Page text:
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Sarkozy under fire as France's Republicans change primary vote rules

Former French president and Republicans leader Nicolas Sarkozy
Former French president and Republicans leader Nicolas Sarkozy AFP

Rivals of former French president Nicolas Sarkozy were on the warpath this week after his Republicans party changed the way expatriates will vote in the primary to pick its presidential candidate. One warned of the danger of a new "internal war" and another accused Sarkozy of trying to "bury" the primary, while the body overseeing the vote opposed the decision.

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"There was a consensus for an internet vote abroad, that consensus has been broken by Nicolas Sarkozy and we're seeing an internal war emerge again," Hervé Mariton, who hopes to represent the mainstream right in the 2017 presidential poll, told France 2 television.

He warned of a repeat of the 2012 damaging battle between former prime minister François Fillon and former budget minister Jean-François Copé for the party's presidency, a post now held by Sarkozy.

"If Sarkozy today wants to bury the primary, he should come out and say it," was the reaction of another would-be candidate, Frédéric Lefebvre, who represents French citizens living in North America in the French parliament.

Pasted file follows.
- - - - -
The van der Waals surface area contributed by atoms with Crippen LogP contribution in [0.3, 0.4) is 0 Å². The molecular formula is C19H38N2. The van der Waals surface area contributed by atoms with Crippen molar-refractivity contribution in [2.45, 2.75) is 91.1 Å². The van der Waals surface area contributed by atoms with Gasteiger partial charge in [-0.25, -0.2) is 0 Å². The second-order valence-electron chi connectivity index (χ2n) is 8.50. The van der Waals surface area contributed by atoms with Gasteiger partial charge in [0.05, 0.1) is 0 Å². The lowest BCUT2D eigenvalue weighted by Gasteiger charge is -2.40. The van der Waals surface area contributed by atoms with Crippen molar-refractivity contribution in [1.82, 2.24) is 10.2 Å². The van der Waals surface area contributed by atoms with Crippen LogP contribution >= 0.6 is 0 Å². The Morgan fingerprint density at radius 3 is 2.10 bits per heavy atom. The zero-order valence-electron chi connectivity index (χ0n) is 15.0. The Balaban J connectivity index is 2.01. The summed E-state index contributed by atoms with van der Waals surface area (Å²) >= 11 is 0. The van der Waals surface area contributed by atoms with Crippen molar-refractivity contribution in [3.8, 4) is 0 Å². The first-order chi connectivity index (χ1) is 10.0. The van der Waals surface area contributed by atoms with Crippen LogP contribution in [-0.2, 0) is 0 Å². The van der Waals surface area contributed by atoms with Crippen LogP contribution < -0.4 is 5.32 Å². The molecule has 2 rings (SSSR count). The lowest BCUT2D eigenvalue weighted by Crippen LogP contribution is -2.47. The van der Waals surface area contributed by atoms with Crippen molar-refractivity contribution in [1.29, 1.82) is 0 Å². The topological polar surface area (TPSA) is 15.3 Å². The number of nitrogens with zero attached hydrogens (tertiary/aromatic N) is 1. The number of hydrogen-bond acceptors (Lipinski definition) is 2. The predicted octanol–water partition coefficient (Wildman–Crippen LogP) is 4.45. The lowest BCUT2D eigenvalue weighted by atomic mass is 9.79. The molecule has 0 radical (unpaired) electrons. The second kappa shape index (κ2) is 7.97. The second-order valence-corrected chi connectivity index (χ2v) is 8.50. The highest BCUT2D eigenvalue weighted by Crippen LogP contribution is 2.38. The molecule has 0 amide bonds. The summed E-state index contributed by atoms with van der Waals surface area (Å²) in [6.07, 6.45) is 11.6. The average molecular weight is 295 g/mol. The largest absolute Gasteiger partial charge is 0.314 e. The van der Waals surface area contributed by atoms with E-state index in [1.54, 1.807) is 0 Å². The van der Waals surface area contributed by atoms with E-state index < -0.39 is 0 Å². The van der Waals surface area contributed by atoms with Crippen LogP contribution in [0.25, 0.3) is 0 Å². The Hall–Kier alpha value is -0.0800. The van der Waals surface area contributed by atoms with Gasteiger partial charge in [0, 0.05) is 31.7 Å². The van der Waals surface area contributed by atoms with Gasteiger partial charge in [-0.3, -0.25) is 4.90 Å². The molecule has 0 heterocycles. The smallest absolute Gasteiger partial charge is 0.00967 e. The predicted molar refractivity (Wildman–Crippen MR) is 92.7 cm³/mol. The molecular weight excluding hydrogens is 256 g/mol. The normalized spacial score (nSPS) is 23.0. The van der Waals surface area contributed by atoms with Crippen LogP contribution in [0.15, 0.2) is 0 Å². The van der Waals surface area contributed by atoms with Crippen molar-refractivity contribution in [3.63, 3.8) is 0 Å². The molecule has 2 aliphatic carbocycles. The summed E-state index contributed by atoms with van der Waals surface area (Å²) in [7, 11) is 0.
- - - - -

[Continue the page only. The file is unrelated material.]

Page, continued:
Lefebvre threatened to organise an electronic vote himself if the party leadership sticks to its guns.

There are 1.2 million French citizens living abroad.

Party leaders changes expatriates' vote rule

On Tuesday the ruling political bureau followed Sarkozy's recommendation and voted overwhelmingly to scrap plans for an internet vote on the grounds that all voters in the primary should vote at polling stations.

That enraged three candidates, who are bureau members but were not present - Fillon Bordeaux mayor and former prime minister Alain Juppé and former agriculture minister Bruno Le Maire - and they appealed to the independent committee organising the vote against it.

The committee agreed with them, pointing out that it had been working on the assumption that there would be an electronic vote abroad for five months and that it might prove impossible to arrange polling stations, especially in countries that only allow votes for foreigners in embassies or consulates.

French right's first primary

Although most decisions on running the vote have been agreed by consensus, Sarkozy's supporters hit back with claims that the committee had rammed through its preferred method of organisation by publishing it in April without the endorsement of the political bureau.

The committee's president, Thierry Solère, tried to play down the differences on Thursday, pointing out that Sarkozy has asked him to explain the procedures for the primary again to the next political bureau meeting.

The vote, to be held in November, will be the French mainstream right's first primary, although the Socialists chose their presidential candidate by primary in 2012, with all votes cast in ballot boxes.

Expatriates do now vote electronically in national elections, thanks to a decision taken in 2012, while Sarkozy was still French president.

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